While Adresseavisen and to a certain extent Nidaros had intact production equipment, Arbeider-Avisa stated with nothing. Not even a pencil was left after the Germany occupants had cleansed the offices. But thanks to hard work from former employees and not least the labour unions, the newspaper could again start production, layout and printed at Adresseavisen, with Ole Øisang back as editor. Adresseavisen was convicted, as part of the newspaper trials after the war, to pay a compansation of NOK 600,000 to all newspapers. Despite this, it didn't take many days after the war to see that Adresseavisen had won the newspaper war. In 1947 Arbeider-Avisa (21.400) had half the number of subscribers as Adresseavisen (41.000).
After the war Arbeider-Avisa had three major developments. The number of issues fell, costs exceeding income and the removal of the church journalism. In 1964 the newspaper merged with Namdal Arbeiderblad in the company A/S Trønderpresse and some time later with Stjørdalens Blad to strengthen the economy, something that also happened. The two other newspapers were demerged in the 1970s and 90s respectively.
Arbeider-Avisa was an innovative newspaper when it came to technology. Early in the 1970s it converted to tabloid format at the same time it started printing in offset at its own press. In 1974 it became a morning newspaper, but this was not a success since Adresseavisen was well established in the morning market. In the middle of the 1980s the newspaper was one of the first in Norway were the journalists wrote the articles directly into computers.
Only once, in 1971, has the newspaper been close to the target issue number of 20,000, right before the Norwegian European Communities membership referendum, 1972. Editor Eigil Gullvåg took a stand for Norwegian EEC membership, unlike most of the opinion in Central Norway and among the newspapers readers and the growth was changed to decline. Norsk Arbeiderpresse (now A-Pressen) went into the ownership of Arbeider-Avisa in the late 1980s and declared the newspaper a priority area, but neither this put an end to the rumours of an imminent death. Editor Terje Dalen lead the first dramatic cut-back and 30 prosent of the employees had to quit in 1989. After 45 years in Folkets Hus in Midtbyen Arbeider-Avisa moved the offices and press to a new building in Lade in 1990 under leadership of editor Bjørn Stuevold. In Folkets Hus in the city centre the offices had grown so much it had been in four floors, connected through labyrinths of corridors.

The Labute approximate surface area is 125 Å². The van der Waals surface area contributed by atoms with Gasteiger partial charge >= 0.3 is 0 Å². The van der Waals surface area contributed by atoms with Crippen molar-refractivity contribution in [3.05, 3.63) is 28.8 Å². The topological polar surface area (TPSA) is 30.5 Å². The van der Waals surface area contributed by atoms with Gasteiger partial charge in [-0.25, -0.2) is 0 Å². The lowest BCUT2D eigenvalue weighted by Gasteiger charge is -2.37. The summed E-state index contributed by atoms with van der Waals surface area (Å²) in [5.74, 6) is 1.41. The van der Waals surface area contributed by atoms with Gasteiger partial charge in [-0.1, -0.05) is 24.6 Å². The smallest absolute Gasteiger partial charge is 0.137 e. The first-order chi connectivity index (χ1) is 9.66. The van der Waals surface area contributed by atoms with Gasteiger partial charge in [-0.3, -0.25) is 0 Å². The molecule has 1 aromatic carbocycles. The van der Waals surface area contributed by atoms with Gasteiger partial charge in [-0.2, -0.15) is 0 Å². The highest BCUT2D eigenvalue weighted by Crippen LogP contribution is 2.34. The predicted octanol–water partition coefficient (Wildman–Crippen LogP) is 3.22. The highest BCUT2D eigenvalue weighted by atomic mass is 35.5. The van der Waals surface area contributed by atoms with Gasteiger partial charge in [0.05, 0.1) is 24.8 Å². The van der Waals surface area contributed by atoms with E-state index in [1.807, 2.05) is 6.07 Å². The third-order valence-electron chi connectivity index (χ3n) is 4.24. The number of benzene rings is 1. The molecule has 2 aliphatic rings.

In 1993 the newspaper changed name to Avisa Trondheim at the same time it moved back to the city centre. On the owner side there had been a small revolution as Student Welfare Organisation in Trondheim (SiT) and Norske Aller became coowners of the multimedia corporation Trøndelag Avis og Kringkasting through a cooperation with Radio 1 and Norsk Arbeiderpresse. A major refinancing was to insure the newspaper a good economy without debt. As part of the agreement SiT was to buy between 2,000 and 3,000 subscriptions and give these onwards to its students, an agreement that met large resistance among the students and was quickly abolished.
A refinancing in the fall of 1994 was successful, where the competitor Adresseavisen was part. The year later all the employees in the newspaper were fired and asked to apply to new jobs in the newspaper in an attempt to reduce the number of employees and save money. But the losses continued, among others because of the reduction in sold newspapers. Just at the end of the newspapers life the owners in A-Pressen asked Adresseavisen if they wanted joint ownership in the company, but before they answered A-Pressen declared the newspaper bankrupt. The last issue came out on February 27, 1996 with 11,036 issues. Repeated attempts to start again failed. But after the bankruptcy was processed most of the creditors got their assets back. Arbeiderbladet bought the subscriber list while the Norwegian Labour Movement Archives and Library bought the archive.
Revival as Arbeideravisa
In January 2008, the newspaper resumed publication under the name Arbeideravisa. However, it only lasted until August the same year.
|This section requires expansion. (June 2008)|